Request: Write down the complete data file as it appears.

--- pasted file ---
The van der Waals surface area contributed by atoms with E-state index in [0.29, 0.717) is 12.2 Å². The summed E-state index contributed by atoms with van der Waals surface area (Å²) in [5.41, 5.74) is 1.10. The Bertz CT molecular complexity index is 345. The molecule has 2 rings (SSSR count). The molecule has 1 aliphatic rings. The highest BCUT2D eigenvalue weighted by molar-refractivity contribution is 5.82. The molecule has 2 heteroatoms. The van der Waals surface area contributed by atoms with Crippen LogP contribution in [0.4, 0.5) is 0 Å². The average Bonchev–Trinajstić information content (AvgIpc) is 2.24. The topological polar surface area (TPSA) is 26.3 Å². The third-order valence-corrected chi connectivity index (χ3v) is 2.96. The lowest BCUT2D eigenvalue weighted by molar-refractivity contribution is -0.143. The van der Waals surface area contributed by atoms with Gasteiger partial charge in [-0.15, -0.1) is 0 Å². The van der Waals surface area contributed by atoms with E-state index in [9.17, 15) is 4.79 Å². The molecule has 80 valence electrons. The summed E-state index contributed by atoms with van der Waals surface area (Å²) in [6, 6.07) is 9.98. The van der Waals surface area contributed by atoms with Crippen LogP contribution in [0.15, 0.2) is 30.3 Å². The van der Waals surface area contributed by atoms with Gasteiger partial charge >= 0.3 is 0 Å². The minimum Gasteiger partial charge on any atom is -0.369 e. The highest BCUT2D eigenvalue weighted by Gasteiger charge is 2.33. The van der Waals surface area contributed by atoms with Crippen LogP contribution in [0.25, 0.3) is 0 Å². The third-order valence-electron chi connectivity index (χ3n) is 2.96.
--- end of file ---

The van der Waals surface area contributed by atoms with E-state index in [0.29, 0.717) is 12.2 Å². The summed E-state index contributed by atoms with van der Waals surface area (Å²) in [5.41, 5.74) is 1.10. The Bertz CT molecular complexity index is 345. The molecule has 2 rings (SSSR count). The molecule has 1 aliphatic rings. The highest BCUT2D eigenvalue weighted by molar-refractivity contribution is 5.82. The molecule has 2 heteroatoms. The van der Waals surface area contributed by atoms with Crippen LogP contribution in [0.4, 0.5) is 0 Å². The average Bonchev–Trinajstić information content (AvgIpc) is 2.24. The topological polar surface area (TPSA) is 26.3 Å². The third-order valence-corrected chi connectivity index (χ3v) is 2.96. The lowest BCUT2D eigenvalue weighted by molar-refractivity contribution is -0.143. The van der Waals surface area contributed by atoms with Gasteiger partial charge in [-0.15, -0.1) is 0 Å². The van der Waals surface area contributed by atoms with E-state index in [9.17, 15) is 4.79 Å². The molecule has 80 valence electrons. The summed E-state index contributed by atoms with van der Waals surface area (Å²) in [6, 6.07) is 9.98. The van der Waals surface area contributed by atoms with Crippen LogP contribution in [0.15, 0.2) is 30.3 Å². The van der Waals surface area contributed by atoms with Gasteiger partial charge >= 0.3 is 0 Å². The minimum Gasteiger partial charge on any atom is -0.369 e. The highest BCUT2D eigenvalue weighted by Gasteiger charge is 2.33. The van der Waals surface area contributed by atoms with Crippen LogP contribution in [0.25, 0.3) is 0 Å². The third-order valence-electron chi connectivity index (χ3n) is 2.96.